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From what Marcin says, he didn't ask, or isn't telling what he was told. It's disappointing , but I certainly didn't intend to accuse him of turning to the Dark Side
Please reconsider - your contributions to this thread have been enormously important and tremendously helpful in getting us to this stage in this thread.
I know that it has been a long and frustrating path, but if we give up now the Dark Side will succeed in evading any final reckoning for their behaviour which can only be described as an arrogant and contemptuous dismissal of entirely reasonable
requests for them to stand behind their claims. The mind truly boggles that in this day and age when all the business schools teach that the customer is king ( except in Japan, where the customer is God ) and companies allocate huge amounts of their marketing budgets to generate and sustain good customer relations, David Cox, in effect, sticks two fingers up and says p*ss off!
But not even David Cox can string out for ever the evasion - sooner or later the truth will out, but only if people like you stick with the thread. Surely nothing would suit the Macallan better than for this thread to fizzle out.
And sooner rather than later. if the Macallan do not come up with firm evidence, supported by unarguable facts, someone is going to open this subject up to a much wider public - and possibly much more damaging publcity for the Macallan.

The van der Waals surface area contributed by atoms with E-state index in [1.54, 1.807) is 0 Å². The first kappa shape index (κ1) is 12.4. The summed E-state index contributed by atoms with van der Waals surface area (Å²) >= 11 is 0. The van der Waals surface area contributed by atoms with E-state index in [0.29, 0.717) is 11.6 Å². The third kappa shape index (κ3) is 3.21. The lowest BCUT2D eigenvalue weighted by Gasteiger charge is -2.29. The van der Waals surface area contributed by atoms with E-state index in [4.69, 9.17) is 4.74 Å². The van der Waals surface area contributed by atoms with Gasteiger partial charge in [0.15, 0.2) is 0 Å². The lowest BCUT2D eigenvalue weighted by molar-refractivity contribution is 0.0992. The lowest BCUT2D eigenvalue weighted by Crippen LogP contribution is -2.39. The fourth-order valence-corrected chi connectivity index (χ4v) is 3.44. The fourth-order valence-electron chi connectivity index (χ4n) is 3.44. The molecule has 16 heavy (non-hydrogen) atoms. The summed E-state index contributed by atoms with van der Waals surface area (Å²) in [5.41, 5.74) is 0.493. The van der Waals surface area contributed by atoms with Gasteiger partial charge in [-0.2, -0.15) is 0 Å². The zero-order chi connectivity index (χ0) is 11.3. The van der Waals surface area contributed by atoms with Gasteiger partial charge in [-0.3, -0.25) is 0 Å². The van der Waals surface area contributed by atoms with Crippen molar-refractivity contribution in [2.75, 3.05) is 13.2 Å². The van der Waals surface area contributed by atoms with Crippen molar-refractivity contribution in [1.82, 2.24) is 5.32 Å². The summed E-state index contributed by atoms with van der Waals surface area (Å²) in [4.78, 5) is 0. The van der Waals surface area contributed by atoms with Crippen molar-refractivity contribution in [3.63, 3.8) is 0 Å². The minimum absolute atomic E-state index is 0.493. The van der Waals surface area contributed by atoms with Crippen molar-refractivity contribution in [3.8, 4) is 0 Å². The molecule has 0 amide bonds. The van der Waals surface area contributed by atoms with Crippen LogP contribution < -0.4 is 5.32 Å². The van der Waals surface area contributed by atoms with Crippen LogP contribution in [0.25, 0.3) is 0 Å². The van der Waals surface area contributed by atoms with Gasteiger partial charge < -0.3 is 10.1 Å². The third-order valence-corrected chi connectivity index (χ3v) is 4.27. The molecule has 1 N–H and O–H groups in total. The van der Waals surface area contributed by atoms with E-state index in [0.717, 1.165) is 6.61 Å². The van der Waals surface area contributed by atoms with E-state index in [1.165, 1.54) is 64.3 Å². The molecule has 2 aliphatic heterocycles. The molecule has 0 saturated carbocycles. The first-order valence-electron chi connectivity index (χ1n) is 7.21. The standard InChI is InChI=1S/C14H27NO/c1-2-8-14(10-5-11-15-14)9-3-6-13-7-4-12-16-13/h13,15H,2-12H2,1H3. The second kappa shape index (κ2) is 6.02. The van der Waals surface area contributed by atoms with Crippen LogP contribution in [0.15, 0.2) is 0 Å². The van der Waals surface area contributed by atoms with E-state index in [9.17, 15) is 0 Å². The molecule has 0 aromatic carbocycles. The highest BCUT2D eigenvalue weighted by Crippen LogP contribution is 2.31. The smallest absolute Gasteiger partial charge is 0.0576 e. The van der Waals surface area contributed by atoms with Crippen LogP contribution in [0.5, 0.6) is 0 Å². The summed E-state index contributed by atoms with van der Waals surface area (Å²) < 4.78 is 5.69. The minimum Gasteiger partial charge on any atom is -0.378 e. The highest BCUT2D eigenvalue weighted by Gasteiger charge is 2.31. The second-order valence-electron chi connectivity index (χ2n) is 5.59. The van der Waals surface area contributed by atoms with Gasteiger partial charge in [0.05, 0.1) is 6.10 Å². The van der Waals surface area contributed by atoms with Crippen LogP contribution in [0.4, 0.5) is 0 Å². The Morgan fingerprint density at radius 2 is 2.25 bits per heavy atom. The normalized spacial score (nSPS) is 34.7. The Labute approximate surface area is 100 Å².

Stay with us - the best is yet to come!
PS My point about Dominic was that he is not an investigative journalist and we cannot expect Whisky Magazine to go to war with the Macallan over this. The magazine is playing its part by providing the platform on which this little drama can be played out.
Iain, don't pull out. If it weren't for your relentless pressure, we'd never had gotten this far.
If Macallan had real evidence for the existence of these 'ghost' companies and bottlers, they would have presented it given all the pressure. Therefore, my assumption is that they don't have any. I really hope they will show my assumption to be wrong, but I somehow doubt it .....
While we are waiting for the Macallan to answer all of the questions ( I should live so long!) they have so far failed to answer, how about a little survey to help pass the time?